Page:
An international conference is underway, discussing the transition plan for Internet governance and how multiple "stakeholders" will play a role in that transition.
Tim Berners-Lee thinks scrubbing false information off the Web is fine, but the truth should be preserved for reasons of free speech and history. Also: the robots are already here.
The UK has announced a new 25 percent tax for multinational companies that dodge taxation in the region, with big tech companies called out as major culprits.
US Energy Department funds two huge machines that combine IBM and Nvidia chips with Mellanox networking. A further $100 million goes toward making faster next-gen supercomputers.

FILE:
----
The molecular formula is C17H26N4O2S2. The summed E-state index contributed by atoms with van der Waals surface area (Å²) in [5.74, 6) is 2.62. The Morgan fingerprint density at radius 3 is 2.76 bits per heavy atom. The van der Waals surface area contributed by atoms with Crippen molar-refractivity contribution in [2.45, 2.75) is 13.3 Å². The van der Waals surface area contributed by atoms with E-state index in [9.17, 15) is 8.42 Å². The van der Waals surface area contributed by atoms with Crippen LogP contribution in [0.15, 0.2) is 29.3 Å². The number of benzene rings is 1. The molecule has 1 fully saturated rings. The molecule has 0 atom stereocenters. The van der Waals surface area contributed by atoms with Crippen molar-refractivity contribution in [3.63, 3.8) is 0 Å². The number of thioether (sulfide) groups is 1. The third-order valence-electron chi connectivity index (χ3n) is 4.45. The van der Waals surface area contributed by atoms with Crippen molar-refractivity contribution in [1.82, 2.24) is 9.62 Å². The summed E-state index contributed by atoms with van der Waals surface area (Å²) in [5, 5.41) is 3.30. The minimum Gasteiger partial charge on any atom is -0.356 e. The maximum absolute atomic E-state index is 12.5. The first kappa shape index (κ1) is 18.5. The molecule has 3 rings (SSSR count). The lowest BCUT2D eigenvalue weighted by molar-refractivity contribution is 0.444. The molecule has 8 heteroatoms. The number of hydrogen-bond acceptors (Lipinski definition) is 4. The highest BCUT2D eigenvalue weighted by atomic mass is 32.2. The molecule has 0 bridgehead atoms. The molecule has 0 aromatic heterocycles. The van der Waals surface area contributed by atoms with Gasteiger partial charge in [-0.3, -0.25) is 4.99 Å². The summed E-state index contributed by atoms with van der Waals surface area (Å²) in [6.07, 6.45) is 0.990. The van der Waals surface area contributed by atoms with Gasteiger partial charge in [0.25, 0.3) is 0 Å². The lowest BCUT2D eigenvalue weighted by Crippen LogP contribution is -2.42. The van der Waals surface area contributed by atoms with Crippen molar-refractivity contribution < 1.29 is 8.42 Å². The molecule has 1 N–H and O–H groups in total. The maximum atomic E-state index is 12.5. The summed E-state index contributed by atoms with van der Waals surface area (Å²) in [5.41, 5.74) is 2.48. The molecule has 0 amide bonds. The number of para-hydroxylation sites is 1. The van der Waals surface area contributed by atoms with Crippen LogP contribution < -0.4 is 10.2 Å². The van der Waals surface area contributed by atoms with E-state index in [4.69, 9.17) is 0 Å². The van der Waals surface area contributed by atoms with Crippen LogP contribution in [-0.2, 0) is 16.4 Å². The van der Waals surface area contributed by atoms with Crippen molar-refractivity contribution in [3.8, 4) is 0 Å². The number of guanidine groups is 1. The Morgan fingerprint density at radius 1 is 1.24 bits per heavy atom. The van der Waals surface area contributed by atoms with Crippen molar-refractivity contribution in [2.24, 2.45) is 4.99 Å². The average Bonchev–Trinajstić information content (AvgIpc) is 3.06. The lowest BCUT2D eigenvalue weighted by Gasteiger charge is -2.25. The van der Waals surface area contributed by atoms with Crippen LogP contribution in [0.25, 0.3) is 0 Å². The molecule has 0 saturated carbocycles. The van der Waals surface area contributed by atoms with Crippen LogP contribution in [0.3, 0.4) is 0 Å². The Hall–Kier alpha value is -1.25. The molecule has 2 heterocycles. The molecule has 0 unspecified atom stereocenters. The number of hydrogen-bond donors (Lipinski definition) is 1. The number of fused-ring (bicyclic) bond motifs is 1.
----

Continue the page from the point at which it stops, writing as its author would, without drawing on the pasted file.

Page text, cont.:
To stop terrorists and other criminals, cell phones should have encryption backdoors to enable US government surveillance, argues FBI Director James Comey.
Twitter is removing the militant group's accounts as they crop up, citing such accounts as violations of its terms of service.
The venture capitalist has been tweeting up a storm, sharing his thoughts on everything from startups to activist shareholders. In an exclusive interview, Andreessen offers his take on the Apple Watch, bitcoin and dot-com blunders.
Mobile adoption is hitting warp speed in emerging markets, with Myanmar showing how eager users can be, once competitive services land in underdeveloped countries.
Major international companies such as Apple and Google could soon have their accounts put under the microscope in Australia as part of a crackdown on corporate tax avoidance.
The former head of the CIA has said "we kill people based on metadata", but as Australia introduces new data retention laws, the country's security chief says he's "not quite sure" what the fuss is about. So what is the truth behind data retention, and why does it matter?